The Department of the Navy Turns to the Cloud

Facing a $2 billion budget cut over the next five years, the United States Department of the Navy (DoN) is turning to the cloud in a cost saving effort for “non-sensitive” information and applications.

Terry A Halvorsen

The Department of the Navy Chief Information Officer, Terry A. Halvorsen, recently sent out the memo, “Department of the Navy Approach to Cloud Computing,” explaining that “in order to increase efficiency without sacrificing operational effectiveness, organizations, system/application owners and program managers must expand their analyses of alternatives for hosting Department of the Navy systems and information to include Department of Defense and commercial cloud service providers.”

Forbes Magazine then covered the announcement in its story U.S. Navy Issues New Cloud Computing Policy. The fact that a major arm of the U.S. government is turning to cloud computing for its data needs is a clear indicator of just how strong a business trend adoption of the cloud has become. And the fact that Halvorsen is quoted in the Forbes article as saying the move is not only an effort to save money going forward, also so the Navy can “specifically look at IT as an enabler,” is significant as well.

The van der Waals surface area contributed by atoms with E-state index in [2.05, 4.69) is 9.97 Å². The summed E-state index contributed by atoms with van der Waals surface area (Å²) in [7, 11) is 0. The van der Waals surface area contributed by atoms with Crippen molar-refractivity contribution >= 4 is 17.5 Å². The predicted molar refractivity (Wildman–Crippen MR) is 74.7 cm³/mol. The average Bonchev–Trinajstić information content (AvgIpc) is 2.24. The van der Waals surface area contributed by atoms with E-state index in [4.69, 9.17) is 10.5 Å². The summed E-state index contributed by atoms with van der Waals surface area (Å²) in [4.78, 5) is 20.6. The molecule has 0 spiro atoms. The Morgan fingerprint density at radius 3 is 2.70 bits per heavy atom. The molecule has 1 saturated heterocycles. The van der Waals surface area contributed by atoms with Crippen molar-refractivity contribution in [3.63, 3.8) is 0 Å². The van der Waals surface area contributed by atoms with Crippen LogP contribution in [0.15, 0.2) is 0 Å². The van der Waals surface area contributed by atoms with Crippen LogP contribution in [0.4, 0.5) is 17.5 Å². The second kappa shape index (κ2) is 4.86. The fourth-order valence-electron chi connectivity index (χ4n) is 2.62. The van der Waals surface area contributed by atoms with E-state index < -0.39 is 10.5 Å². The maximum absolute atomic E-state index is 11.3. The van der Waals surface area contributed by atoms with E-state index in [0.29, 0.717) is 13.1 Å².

CipherCloud has been touting the importance of looking to secure use of the cloud as a business enabler for some time now, and clearly some very large and important organizations are falling in line with that idea.

Of course, the Department of the Navy will also have some serious hurdles to overcome with its adoption of the cloud if it does not take the appropriate steps in dealing with the demarcation between sensitive and non-sensitive data.


As part of the memo, the Department of the Navy has said the first stage of its cloud initiative is going to be publicly releasable information, requiring segregating everything that is publicly available. As an arm of the U.S. Armed Forces, there’s no doubt that the Department of the Navy has a great deal of highly sensitive information that it needs to protect. But it’s arguable that there are going to be instances of data bleed between how you separate and segregate public versus sensitive system information. You can’t just say this data center is all public, and this one is all secured information. With the cloud, all such information sharing is blurred.

Of course, for CipherCloud, all roads lead to the importance of encrypting data sent via the cloud. As the Department of the Navy moves forward with this adoption of cloud systems, one should expect the importance of securing data to come to the fore front of their efforts.


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